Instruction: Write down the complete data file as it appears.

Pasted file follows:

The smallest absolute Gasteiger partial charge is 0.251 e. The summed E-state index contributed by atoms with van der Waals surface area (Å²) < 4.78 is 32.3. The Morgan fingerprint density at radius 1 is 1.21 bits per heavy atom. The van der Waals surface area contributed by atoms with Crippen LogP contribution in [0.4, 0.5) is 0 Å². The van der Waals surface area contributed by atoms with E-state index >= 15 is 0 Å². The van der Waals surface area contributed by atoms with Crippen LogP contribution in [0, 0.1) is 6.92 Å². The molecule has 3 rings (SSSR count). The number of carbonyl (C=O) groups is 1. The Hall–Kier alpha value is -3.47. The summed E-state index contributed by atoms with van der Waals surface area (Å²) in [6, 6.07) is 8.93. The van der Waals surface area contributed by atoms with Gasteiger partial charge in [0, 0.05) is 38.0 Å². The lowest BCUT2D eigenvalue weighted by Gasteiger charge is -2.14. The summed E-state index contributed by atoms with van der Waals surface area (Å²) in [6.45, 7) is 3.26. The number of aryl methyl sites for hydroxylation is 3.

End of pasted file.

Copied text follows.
The smallest absolute Gasteiger partial charge is 0.251 e. The summed E-state index contributed by atoms with van der Waals surface area (Å²) < 4.78 is 32.3. The Morgan fingerprint density at radius 1 is 1.21 bits per heavy atom. The van der Waals surface area contributed by atoms with Crippen LogP contribution in [0.4, 0.5) is 0 Å². The van der Waals surface area contributed by atoms with E-state index >= 15 is 0 Å². The van der Waals surface area contributed by atoms with Crippen LogP contribution in [0, 0.1) is 6.92 Å². The molecule has 3 rings (SSSR count). The number of carbonyl (C=O) groups is 1. The Hall–Kier alpha value is -3.47. The summed E-state index contributed by atoms with van der Waals surface area (Å²) in [6, 6.07) is 8.93. The van der Waals surface area contributed by atoms with Gasteiger partial charge in [0, 0.05) is 38.0 Å². The lowest BCUT2D eigenvalue weighted by Gasteiger charge is -2.14. The summed E-state index contributed by atoms with van der Waals surface area (Å²) in [6.45, 7) is 3.26. The number of aryl methyl sites for hydroxylation is 3.